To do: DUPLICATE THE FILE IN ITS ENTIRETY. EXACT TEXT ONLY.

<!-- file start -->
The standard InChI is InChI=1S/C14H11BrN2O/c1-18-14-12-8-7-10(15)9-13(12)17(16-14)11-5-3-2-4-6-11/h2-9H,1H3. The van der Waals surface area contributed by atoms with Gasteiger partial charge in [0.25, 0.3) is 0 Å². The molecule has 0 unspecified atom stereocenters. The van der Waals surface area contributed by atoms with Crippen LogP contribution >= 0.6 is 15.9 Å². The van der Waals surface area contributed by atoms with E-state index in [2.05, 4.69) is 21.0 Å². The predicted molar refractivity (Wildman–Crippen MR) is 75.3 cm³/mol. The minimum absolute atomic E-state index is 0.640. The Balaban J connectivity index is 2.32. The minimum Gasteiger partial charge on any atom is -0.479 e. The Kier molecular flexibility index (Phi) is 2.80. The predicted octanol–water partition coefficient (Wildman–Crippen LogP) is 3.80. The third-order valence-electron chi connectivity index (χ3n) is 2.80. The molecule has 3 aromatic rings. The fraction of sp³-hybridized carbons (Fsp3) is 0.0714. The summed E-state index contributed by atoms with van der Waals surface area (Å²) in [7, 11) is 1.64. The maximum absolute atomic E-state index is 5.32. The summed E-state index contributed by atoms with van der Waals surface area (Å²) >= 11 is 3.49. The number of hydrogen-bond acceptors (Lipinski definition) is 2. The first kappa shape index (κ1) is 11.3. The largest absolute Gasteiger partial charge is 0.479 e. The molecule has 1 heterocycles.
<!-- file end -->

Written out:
The standard InChI is InChI=1S/C14H11BrN2O/c1-18-14-12-8-7-10(15)9-13(12)17(16-14)11-5-3-2-4-6-11/h2-9H,1H3. The van der Waals surface area contributed by atoms with Gasteiger partial charge in [0.25, 0.3) is 0 Å². The molecule has 0 unspecified atom stereocenters. The van der Waals surface area contributed by atoms with Crippen LogP contribution >= 0.6 is 15.9 Å². The van der Waals surface area contributed by atoms with E-state index in [2.05, 4.69) is 21.0 Å². The predicted molar refractivity (Wildman–Crippen MR) is 75.3 cm³/mol. The minimum absolute atomic E-state index is 0.640. The Balaban J connectivity index is 2.32. The minimum Gasteiger partial charge on any atom is -0.479 e. The Kier molecular flexibility index (Phi) is 2.80. The predicted octanol–water partition coefficient (Wildman–Crippen LogP) is 3.80. The third-order valence-electron chi connectivity index (χ3n) is 2.80. The molecule has 3 aromatic rings. The fraction of sp³-hybridized carbons (Fsp3) is 0.0714. The summed E-state index contributed by atoms with van der Waals surface area (Å²) in [7, 11) is 1.64. The maximum absolute atomic E-state index is 5.32. The summed E-state index contributed by atoms with van der Waals surface area (Å²) >= 11 is 3.49. The number of hydrogen-bond acceptors (Lipinski definition) is 2. The first kappa shape index (κ1) is 11.3. The largest absolute Gasteiger partial charge is 0.479 e. The molecule has 1 heterocycles.